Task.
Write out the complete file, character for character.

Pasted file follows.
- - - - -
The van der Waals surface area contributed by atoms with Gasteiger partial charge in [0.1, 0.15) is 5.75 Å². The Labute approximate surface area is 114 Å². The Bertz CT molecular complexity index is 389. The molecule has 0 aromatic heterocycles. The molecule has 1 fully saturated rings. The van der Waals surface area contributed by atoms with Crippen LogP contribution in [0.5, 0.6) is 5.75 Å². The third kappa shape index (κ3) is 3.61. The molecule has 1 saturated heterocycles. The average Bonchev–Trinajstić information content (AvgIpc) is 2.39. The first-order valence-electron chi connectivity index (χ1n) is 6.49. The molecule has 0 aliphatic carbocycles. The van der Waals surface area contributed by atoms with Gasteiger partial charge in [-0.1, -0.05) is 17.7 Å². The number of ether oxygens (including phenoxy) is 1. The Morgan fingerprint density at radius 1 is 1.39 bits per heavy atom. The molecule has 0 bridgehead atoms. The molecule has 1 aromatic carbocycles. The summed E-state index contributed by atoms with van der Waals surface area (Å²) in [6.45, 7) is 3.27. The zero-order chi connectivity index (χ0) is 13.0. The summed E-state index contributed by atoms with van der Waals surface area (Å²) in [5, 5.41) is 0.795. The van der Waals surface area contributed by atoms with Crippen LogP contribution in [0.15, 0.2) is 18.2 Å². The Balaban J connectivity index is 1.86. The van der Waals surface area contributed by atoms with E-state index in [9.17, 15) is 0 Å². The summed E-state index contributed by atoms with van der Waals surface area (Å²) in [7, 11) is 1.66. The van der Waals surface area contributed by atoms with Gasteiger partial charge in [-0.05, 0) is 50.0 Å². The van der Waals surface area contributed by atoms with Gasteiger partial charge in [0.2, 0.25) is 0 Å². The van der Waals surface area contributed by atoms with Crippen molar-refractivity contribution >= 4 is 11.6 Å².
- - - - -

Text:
The van der Waals surface area contributed by atoms with Gasteiger partial charge in [0.1, 0.15) is 5.75 Å². The Labute approximate surface area is 114 Å². The Bertz CT molecular complexity index is 389. The molecule has 0 aromatic heterocycles. The molecule has 1 fully saturated rings. The van der Waals surface area contributed by atoms with Crippen LogP contribution in [0.5, 0.6) is 5.75 Å². The third kappa shape index (κ3) is 3.61. The molecule has 1 saturated heterocycles. The average Bonchev–Trinajstić information content (AvgIpc) is 2.39. The first-order valence-electron chi connectivity index (χ1n) is 6.49. The molecule has 0 aliphatic carbocycles. The van der Waals surface area contributed by atoms with Gasteiger partial charge in [-0.1, -0.05) is 17.7 Å². The number of ether oxygens (including phenoxy) is 1. The Morgan fingerprint density at radius 1 is 1.39 bits per heavy atom. The molecule has 0 bridgehead atoms. The molecule has 1 aromatic carbocycles. The summed E-state index contributed by atoms with van der Waals surface area (Å²) in [6.45, 7) is 3.27. The zero-order chi connectivity index (χ0) is 13.0. The summed E-state index contributed by atoms with van der Waals surface area (Å²) in [5, 5.41) is 0.795. The van der Waals surface area contributed by atoms with Crippen LogP contribution in [0.15, 0.2) is 18.2 Å². The Balaban J connectivity index is 1.86. The van der Waals surface area contributed by atoms with E-state index in [9.17, 15) is 0 Å². The summed E-state index contributed by atoms with van der Waals surface area (Å²) in [7, 11) is 1.66. The van der Waals surface area contributed by atoms with Gasteiger partial charge in [-0.05, 0) is 50.0 Å². The van der Waals surface area contributed by atoms with Gasteiger partial charge in [0.2, 0.25) is 0 Å². The van der Waals surface area contributed by atoms with Crippen molar-refractivity contribution >= 4 is 11.6 Å².